My rating: 4 of 5 stars
This is a commentary (peshat) on the grammar and words found within the Book of Genesis the seeks to understand the some of the more difficult and at times unique usage of many of the words found in the text be looking at etymology and potential antecedents outside of the biblical corpus (primarily Akkadian and Babylonian sources) as well as context of use within. As might be expected, there are areas where the authors find modern interpretations difficult or problematic where they attempt to introduce another interpretation that appears to be a better fit. Few, if any, change much of the over all meaning or intent of the text, avoiding any significant controversy while providing helpful nuance towards a better understanding for the reader.
Each chapter provides an analysis of a specific pericope taken in order, with subsections highlighting a particular term or phrase that starts with the current interpretation (and any problems and alternatives, keeping in mind the text doesn’t include vowels so there is the potential for several different terms using different vowels and some letters are visually similar), followed by any related usage within other places in the Bible (if any exist) and then external sources from which we see similar usage, idioms, and euphemism … which I found to be the most interesting and helpful part of the analysis (especially the examinations of idioms). There are a few limited observations with respect to style (prosaic and poetic), but most seems to focus of language evolution.
Again, this book is focused on what the words say and does not really venture into any theological explanation outside of explaining a few come idioms. This keeps each section very short where at times I wished for a bit more. And while there is a significant debate on some terms, there are a lot where they doesn’t seem to be any controversy at all and I am left wondering why it was included. However, overall, this is an excellent reference for any student of the Bible.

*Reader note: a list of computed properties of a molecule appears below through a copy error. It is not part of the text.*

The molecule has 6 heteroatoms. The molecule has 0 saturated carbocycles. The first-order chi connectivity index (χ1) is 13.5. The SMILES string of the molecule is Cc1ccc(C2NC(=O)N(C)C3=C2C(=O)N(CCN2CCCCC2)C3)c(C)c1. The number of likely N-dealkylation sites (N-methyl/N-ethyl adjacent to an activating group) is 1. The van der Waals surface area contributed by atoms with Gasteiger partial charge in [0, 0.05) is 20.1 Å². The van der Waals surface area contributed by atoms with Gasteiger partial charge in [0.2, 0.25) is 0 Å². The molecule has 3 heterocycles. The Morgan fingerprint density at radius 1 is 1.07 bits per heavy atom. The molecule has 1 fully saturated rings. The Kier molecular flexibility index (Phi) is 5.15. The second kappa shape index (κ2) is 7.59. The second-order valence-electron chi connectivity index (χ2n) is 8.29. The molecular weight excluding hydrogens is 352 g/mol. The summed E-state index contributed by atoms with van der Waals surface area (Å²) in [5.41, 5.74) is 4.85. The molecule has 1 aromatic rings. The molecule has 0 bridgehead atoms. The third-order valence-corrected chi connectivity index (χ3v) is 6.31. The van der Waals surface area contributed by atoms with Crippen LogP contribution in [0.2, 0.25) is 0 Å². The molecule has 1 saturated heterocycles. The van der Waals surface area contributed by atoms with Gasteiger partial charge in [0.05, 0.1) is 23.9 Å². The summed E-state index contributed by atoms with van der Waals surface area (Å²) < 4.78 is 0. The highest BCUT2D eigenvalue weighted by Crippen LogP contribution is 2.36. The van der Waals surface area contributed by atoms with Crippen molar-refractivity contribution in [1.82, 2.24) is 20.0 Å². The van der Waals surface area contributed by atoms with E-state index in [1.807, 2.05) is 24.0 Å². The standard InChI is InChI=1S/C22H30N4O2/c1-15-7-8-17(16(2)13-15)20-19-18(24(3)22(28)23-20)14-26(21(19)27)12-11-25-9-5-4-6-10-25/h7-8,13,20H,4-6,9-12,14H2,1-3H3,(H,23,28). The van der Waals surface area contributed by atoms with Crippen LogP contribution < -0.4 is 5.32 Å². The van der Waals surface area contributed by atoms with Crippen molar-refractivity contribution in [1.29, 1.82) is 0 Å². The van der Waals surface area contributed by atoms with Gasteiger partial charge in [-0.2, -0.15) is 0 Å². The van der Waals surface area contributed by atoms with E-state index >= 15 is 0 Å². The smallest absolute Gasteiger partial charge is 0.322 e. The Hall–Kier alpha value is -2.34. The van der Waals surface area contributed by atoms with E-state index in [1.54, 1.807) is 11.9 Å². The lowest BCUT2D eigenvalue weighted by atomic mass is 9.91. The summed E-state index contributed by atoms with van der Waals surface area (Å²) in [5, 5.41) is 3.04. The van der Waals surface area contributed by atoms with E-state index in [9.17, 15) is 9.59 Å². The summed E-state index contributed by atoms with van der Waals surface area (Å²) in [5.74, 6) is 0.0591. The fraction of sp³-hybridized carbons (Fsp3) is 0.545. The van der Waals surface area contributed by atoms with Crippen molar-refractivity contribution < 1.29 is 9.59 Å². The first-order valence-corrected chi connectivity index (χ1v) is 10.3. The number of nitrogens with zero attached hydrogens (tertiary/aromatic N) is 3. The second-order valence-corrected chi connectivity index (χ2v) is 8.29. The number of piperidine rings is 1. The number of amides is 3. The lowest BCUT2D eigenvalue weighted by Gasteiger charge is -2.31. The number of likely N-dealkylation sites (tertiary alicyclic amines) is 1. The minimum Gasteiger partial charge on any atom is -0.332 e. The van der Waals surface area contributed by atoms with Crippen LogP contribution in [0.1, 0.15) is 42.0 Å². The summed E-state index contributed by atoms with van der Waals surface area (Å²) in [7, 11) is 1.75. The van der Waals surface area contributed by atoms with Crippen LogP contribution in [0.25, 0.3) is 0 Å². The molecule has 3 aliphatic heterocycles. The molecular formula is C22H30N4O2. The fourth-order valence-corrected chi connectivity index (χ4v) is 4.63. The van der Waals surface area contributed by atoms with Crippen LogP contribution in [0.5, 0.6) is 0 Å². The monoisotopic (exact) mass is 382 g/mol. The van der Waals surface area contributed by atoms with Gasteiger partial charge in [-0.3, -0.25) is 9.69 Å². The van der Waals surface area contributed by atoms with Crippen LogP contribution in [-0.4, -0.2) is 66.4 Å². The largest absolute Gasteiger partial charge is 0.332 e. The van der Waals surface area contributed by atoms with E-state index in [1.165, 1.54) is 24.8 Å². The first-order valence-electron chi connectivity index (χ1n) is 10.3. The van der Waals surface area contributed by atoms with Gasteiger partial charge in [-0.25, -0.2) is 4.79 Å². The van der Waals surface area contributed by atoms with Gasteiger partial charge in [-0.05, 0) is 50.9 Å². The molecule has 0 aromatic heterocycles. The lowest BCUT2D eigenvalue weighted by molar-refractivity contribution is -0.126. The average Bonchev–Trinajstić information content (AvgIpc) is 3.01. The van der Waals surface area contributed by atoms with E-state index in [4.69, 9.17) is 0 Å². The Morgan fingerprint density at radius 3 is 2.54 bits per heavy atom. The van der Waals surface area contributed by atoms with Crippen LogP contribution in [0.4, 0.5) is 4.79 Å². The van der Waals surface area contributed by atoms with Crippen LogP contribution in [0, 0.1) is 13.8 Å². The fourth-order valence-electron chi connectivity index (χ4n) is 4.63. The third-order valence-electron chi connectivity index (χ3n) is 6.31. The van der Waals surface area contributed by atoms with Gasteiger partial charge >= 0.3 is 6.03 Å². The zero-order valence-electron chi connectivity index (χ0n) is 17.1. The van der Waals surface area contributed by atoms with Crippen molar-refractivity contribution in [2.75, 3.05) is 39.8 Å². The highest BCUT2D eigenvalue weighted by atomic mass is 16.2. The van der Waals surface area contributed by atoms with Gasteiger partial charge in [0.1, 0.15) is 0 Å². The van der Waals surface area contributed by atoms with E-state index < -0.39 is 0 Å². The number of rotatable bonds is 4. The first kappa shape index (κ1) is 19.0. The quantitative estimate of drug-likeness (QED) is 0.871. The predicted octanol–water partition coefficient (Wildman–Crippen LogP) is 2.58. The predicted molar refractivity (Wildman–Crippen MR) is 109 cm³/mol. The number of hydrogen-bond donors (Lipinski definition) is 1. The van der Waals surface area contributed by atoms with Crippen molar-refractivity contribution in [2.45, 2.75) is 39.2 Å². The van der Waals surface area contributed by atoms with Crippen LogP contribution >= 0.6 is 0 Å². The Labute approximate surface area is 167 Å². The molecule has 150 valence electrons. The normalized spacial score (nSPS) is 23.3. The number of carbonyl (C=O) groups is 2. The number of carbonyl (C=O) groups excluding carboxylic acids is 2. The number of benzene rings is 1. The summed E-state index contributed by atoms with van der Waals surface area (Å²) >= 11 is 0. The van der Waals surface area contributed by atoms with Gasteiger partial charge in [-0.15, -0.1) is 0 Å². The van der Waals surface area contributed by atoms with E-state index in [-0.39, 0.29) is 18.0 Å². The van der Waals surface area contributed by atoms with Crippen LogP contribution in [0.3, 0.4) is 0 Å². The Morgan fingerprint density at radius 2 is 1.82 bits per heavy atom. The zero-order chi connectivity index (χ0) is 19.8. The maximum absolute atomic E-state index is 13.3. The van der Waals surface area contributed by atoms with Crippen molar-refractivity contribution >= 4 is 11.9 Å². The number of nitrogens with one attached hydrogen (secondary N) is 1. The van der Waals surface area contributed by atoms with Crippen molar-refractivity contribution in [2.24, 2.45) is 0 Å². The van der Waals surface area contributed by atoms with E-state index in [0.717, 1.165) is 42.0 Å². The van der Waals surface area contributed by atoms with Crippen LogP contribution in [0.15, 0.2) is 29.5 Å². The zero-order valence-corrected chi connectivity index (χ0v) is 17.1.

The chapters and sections in this work are:
Chapter 1: Creation
Chapter 2: The Garden of Eden
Chapter 3: Cain and Abel
Chapter 4: Noah and the Ark
Chapter 5: Babel
Chapter 6: Enter Abraham
Chapter 7: Allies and Foes
Chapter 8: Offspring for Abraham
Chapter 9: A True Heir
Chapter 10: Sodom and Gomorrah
Chapter 11: Abimelek
Chapter 12: The Binding of Isaac and Sarah’s Death
Chapter 13: Purchase of the Cave of Machpelah
Chapter 14: A Match for Isaac
Chapter 15: Isaac and Rebekah’s Legacy
Chapter 16: Esau and Jacob Part Ways
Chapter 17: Jacob in the House of Laban
Chapter 18: Family Matters
Chapter 19: Joseph in Egypt
Chapter 20: Joseph’s Downfall and Rise
Chapter 21: Jacob’s Family Get Down to Egypt
Chapter 22: Jacob Blesses His Family
Chapter 23: Jacob and Joseph Pass On
Glossary of Terms
Tables of Chronology
Some of the other points that really got my attention are:
In light of the above, it seems best to read Gensis 3:16 instead of “heronekh” (your childbearing), rather as “charonekh” (your distress). In biblical Hebrew, the letters heh and chet are interchangeable because of the graphic similarity.
In summation, to our mind, the phrase ve-el ishekh teshukatekh does not express a sexual desire, but rather an urge, yearning for economic and social dependency and protection.
This grammatical difficulty may be removed if one considers the Hebrew “rovetz” to be a loan word from the well-known Akkadian word “rabitzu,” a term for a “demon,” depicted both as benevolent and malevolent, often lurking at the entrance of a building to protect or threaten the occupants.
The traditional translation of the phrase ‘am ha-aretz is “the people of the land,” but a study of this compound noun reveals that this phrase has a different connotation, namely, “landed gentry.”
Returning to Joseph’s life span of 110 years, as told to us in Genesis, we note that Egyptian doctrine considered the age of 110 to be the maximal ideal span of life.
I was given this free advance reader copy (ARC) ebook at my request and have voluntarily left this review.
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